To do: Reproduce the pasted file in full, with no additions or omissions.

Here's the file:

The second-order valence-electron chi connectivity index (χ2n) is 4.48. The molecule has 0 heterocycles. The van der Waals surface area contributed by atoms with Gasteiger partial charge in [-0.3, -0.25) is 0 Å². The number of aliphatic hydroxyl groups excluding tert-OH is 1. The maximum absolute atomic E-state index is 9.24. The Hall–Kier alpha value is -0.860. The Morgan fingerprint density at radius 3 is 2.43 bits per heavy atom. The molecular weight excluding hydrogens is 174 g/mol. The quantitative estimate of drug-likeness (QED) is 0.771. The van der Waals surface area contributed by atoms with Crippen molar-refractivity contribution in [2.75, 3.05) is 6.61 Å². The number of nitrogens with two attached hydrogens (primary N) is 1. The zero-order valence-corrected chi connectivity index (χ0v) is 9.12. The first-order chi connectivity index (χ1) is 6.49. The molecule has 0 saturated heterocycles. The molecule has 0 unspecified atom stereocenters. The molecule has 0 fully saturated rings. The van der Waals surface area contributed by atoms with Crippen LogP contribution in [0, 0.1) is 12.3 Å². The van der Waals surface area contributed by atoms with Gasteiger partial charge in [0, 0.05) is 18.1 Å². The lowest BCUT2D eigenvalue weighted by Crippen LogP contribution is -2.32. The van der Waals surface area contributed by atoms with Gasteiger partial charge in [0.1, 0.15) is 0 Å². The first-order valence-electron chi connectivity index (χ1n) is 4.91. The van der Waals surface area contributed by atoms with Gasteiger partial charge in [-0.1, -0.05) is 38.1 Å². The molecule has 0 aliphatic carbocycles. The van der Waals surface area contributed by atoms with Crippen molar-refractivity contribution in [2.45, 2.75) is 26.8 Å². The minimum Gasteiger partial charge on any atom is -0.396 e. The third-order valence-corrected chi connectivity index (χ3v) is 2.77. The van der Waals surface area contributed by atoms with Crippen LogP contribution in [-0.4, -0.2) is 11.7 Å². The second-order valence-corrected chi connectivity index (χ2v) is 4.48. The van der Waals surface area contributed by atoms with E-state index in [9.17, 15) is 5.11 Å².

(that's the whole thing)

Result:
The second-order valence-electron chi connectivity index (χ2n) is 4.48. The molecule has 0 heterocycles. The van der Waals surface area contributed by atoms with Gasteiger partial charge in [-0.3, -0.25) is 0 Å². The number of aliphatic hydroxyl groups excluding tert-OH is 1. The maximum absolute atomic E-state index is 9.24. The Hall–Kier alpha value is -0.860. The Morgan fingerprint density at radius 3 is 2.43 bits per heavy atom. The molecular weight excluding hydrogens is 174 g/mol. The quantitative estimate of drug-likeness (QED) is 0.771. The van der Waals surface area contributed by atoms with Crippen molar-refractivity contribution in [2.75, 3.05) is 6.61 Å². The number of nitrogens with two attached hydrogens (primary N) is 1. The zero-order valence-corrected chi connectivity index (χ0v) is 9.12. The first-order chi connectivity index (χ1) is 6.49. The molecule has 0 saturated heterocycles. The molecule has 0 unspecified atom stereocenters. The molecule has 0 fully saturated rings. The van der Waals surface area contributed by atoms with Crippen LogP contribution in [0, 0.1) is 12.3 Å². The van der Waals surface area contributed by atoms with Gasteiger partial charge in [0, 0.05) is 18.1 Å². The lowest BCUT2D eigenvalue weighted by Crippen LogP contribution is -2.32. The van der Waals surface area contributed by atoms with Gasteiger partial charge in [0.1, 0.15) is 0 Å². The first-order valence-electron chi connectivity index (χ1n) is 4.91. The van der Waals surface area contributed by atoms with Gasteiger partial charge in [-0.1, -0.05) is 38.1 Å². The molecule has 0 aliphatic carbocycles. The van der Waals surface area contributed by atoms with Crippen molar-refractivity contribution in [2.45, 2.75) is 26.8 Å². The minimum Gasteiger partial charge on any atom is -0.396 e. The third-order valence-corrected chi connectivity index (χ3v) is 2.77. The van der Waals surface area contributed by atoms with Crippen LogP contribution in [-0.4, -0.2) is 11.7 Å². The second-order valence-corrected chi connectivity index (χ2v) is 4.48. The van der Waals surface area contributed by atoms with E-state index in [9.17, 15) is 5.11 Å².